Game Collecting

Game Collecting, current collection and the state of the hobby.

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Video Game collecting can be nasty business.

Game Collecting is weird.  Just venturing through YouTube, there are tons of channels showing off their current collections. Some have complete sets of multiple consoles, some just have a handful of games and some gamer’s are pretty modest about it.

There are also some out there who just want to happily show you what they love.

I respect that we’re all in this for the same reason. The love of the Video Game medium. The love of the hobby.

Which brings me to my next point. Some folks have asked some pretty stupid questions. Especially to people who just have a few games. By a few I mean, like hundreds still. Sometimes suggesting they aren’t real gamers. Not everyone has the ability to just run out and grab a complete set of games for any one console. Especially when it comes to older stuff like the NES. Game prices seem to have skyrocketed the last few years as new folks enter the hobby. Having just a couple of games doesn’t make you any less of a gamer as someone with thousands. It just means you’re getting what you can, or what you like.

As More Enter, The Prices will rise

Bringing me to another point. As more people enter, the more in demand things become. This leads to higher prices. Whether it’s inflated by scumbag resellers or not is irrelevant. People will often pay a few bucks for a bunch of crappy games they probably will never play versus spending more for the better more sought after games just to say they have a bigger collection. Does that really make any sense? It’s fine to just have a bunch of games on the shelf, but if you never take the time to clean them, play them, enjoy what you have, then why bother having a huge collection?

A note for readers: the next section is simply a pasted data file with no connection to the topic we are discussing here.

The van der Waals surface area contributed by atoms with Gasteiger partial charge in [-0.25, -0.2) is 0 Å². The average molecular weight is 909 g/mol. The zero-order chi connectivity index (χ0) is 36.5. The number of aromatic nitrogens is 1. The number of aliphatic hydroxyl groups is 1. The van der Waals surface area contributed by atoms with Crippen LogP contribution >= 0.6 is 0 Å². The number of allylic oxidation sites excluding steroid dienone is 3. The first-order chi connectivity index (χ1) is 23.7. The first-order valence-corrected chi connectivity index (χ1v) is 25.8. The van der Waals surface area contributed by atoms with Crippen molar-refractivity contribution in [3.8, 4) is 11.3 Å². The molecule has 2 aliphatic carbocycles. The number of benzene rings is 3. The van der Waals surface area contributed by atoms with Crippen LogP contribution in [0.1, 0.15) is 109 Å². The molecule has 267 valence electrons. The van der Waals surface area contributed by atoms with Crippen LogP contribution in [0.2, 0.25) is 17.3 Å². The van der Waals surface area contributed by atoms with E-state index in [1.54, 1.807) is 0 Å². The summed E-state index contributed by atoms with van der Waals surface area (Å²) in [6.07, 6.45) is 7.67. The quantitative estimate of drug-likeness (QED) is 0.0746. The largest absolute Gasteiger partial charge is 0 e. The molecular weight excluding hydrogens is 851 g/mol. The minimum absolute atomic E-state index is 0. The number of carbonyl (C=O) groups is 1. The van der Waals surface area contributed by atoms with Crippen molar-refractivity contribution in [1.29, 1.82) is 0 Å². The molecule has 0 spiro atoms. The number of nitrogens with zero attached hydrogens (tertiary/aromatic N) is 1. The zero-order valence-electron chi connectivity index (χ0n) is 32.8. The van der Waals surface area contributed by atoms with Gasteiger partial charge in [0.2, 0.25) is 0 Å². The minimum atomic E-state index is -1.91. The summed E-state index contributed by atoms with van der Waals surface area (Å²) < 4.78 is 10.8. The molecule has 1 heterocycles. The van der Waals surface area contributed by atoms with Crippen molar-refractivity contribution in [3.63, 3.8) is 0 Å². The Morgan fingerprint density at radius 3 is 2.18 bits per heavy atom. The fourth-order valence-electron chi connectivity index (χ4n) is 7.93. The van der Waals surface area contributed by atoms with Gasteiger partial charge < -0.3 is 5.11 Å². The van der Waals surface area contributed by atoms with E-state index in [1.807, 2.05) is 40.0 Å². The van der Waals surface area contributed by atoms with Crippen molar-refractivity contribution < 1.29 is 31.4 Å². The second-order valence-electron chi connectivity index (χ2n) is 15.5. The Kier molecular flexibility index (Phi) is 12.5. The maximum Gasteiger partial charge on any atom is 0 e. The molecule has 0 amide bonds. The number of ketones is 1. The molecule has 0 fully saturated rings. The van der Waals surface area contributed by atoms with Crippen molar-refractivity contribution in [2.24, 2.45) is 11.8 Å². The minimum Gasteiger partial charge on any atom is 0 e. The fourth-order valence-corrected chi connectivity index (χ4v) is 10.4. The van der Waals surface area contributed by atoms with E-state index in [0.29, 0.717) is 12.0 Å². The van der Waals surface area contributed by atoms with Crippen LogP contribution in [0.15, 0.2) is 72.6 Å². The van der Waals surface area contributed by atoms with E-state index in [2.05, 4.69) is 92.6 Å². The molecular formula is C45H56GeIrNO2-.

I’ve recently come across The Last Gamer on YouTube. He holds the world record for the largest video game collection in the world. Complete sets of near everything you can think of. It’s extremely impressive. Further, he even says he plays most of them. The man may be rich, but he obviously loves games deeply. Especially to even attempt to play that many games. He, however, has been collecting games since the 80’s. He gets deals somehow that we couldn’t even think of. The man is truly a legend in the world of video game collecting. What’s more, he actively shares the games and he’s excited to share them with YouTube. It’s really cool. That said, there really isn’t much point in trying to emulate what he’s accomplished. Having been doing this for 30 years, he has a pretty big headstart.

Emulation has become a large part of game collecting

Not only are there systems produced by the folks at AtGames such as the Flashback systems, we recently had the NES Classic Edition, RetroPie is pretty huge and cheaply purchased and they can cover all your bases with retro gaming or even some of the newer stuff. I couldn’t imagine actually trying to play ALL of the games I currently have on my RetroPie. It would probably only allow for a playtime of about six seconds on each game for the next 40 years for 24 hours a day. I don’t think it’s possible.

So all I’m saying is, there are other options out there. If you want to have a giant collection taking up a huge room, more power to you. I’d love to have a video game collection that big. However, at the moment I have one bookshelf. There are about 150 NES games, a dozen SNES games, four or five Master System games, the same for the Genesis, Gameboy, and GBA. PS3 and PS4 have a little shelf and I have a handful of games for other systems. Personally, I don’t think that’s anything to sneeze at. This is besides my digital library, which is wildly huge.

Hopefully, everyone out there in retro gamer land has what they enjoy. I’ll keep on collecting and growing my collection. It’s a journey, but I don’t think my destination will be anywhere near that of The Last Gamer. 


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